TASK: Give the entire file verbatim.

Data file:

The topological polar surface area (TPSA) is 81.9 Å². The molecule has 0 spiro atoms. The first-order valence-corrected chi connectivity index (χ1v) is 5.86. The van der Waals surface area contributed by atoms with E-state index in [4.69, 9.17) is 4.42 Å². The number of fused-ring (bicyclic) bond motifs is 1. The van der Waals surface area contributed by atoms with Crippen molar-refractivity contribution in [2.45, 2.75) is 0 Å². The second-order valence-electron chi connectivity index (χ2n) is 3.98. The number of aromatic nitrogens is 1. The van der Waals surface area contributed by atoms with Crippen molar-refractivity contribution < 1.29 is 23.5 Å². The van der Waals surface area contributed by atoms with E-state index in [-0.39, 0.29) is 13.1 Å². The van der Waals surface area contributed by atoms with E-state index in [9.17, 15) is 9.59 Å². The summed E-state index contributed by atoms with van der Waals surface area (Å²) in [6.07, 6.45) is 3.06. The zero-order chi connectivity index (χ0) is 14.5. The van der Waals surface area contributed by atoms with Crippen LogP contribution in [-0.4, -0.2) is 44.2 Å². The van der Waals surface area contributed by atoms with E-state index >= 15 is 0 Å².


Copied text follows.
The topological polar surface area (TPSA) is 81.9 Å². The molecule has 0 spiro atoms. The first-order valence-corrected chi connectivity index (χ1v) is 5.86. The van der Waals surface area contributed by atoms with E-state index in [4.69, 9.17) is 4.42 Å². The number of fused-ring (bicyclic) bond motifs is 1. The van der Waals surface area contributed by atoms with Crippen molar-refractivity contribution in [2.45, 2.75) is 0 Å². The second-order valence-electron chi connectivity index (χ2n) is 3.98. The number of aromatic nitrogens is 1. The van der Waals surface area contributed by atoms with Crippen molar-refractivity contribution < 1.29 is 23.5 Å². The van der Waals surface area contributed by atoms with E-state index in [-0.39, 0.29) is 13.1 Å². The van der Waals surface area contributed by atoms with E-state index in [9.17, 15) is 9.59 Å². The summed E-state index contributed by atoms with van der Waals surface area (Å²) in [6.07, 6.45) is 3.06. The zero-order chi connectivity index (χ0) is 14.5. The van der Waals surface area contributed by atoms with Crippen LogP contribution in [-0.4, -0.2) is 44.2 Å². The van der Waals surface area contributed by atoms with E-state index >= 15 is 0 Å².